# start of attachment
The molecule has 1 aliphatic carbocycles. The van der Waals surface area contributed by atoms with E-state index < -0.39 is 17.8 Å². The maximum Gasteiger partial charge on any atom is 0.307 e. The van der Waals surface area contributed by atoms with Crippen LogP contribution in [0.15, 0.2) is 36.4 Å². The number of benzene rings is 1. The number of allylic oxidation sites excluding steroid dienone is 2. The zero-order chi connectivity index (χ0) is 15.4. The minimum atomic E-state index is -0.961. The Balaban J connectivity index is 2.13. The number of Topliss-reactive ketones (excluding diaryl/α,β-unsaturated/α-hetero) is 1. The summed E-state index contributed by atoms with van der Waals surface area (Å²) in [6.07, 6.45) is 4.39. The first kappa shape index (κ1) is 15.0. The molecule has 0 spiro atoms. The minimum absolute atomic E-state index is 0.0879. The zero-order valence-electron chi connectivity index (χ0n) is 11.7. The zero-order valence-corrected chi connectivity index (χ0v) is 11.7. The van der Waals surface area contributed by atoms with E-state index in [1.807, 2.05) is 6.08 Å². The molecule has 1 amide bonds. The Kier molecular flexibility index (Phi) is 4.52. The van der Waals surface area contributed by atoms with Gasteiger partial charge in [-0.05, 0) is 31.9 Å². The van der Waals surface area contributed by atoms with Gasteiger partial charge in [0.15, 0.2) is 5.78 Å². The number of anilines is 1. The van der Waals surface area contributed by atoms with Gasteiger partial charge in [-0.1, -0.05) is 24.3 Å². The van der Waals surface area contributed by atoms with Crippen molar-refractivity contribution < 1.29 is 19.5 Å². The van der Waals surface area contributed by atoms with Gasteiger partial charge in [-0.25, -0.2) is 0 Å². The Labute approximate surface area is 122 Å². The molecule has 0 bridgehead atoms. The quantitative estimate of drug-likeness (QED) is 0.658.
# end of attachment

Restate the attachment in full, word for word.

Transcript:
The molecule has 1 aliphatic carbocycles. The van der Waals surface area contributed by atoms with E-state index < -0.39 is 17.8 Å². The maximum Gasteiger partial charge on any atom is 0.307 e. The van der Waals surface area contributed by atoms with Crippen LogP contribution in [0.15, 0.2) is 36.4 Å². The number of benzene rings is 1. The number of allylic oxidation sites excluding steroid dienone is 2. The zero-order chi connectivity index (χ0) is 15.4. The minimum atomic E-state index is -0.961. The Balaban J connectivity index is 2.13. The number of Topliss-reactive ketones (excluding diaryl/α,β-unsaturated/α-hetero) is 1. The summed E-state index contributed by atoms with van der Waals surface area (Å²) in [6.07, 6.45) is 4.39. The first kappa shape index (κ1) is 15.0. The molecule has 0 spiro atoms. The minimum absolute atomic E-state index is 0.0879. The zero-order valence-electron chi connectivity index (χ0n) is 11.7. The zero-order valence-corrected chi connectivity index (χ0v) is 11.7. The van der Waals surface area contributed by atoms with E-state index in [1.807, 2.05) is 6.08 Å². The molecule has 1 amide bonds. The Kier molecular flexibility index (Phi) is 4.52. The van der Waals surface area contributed by atoms with Gasteiger partial charge in [-0.05, 0) is 31.9 Å². The van der Waals surface area contributed by atoms with Gasteiger partial charge in [0.15, 0.2) is 5.78 Å². The number of anilines is 1. The van der Waals surface area contributed by atoms with Gasteiger partial charge in [-0.1, -0.05) is 24.3 Å². The van der Waals surface area contributed by atoms with Crippen molar-refractivity contribution < 1.29 is 19.5 Å². The van der Waals surface area contributed by atoms with Gasteiger partial charge in [-0.25, -0.2) is 0 Å². The Labute approximate surface area is 122 Å². The molecule has 0 bridgehead atoms. The quantitative estimate of drug-likeness (QED) is 0.658.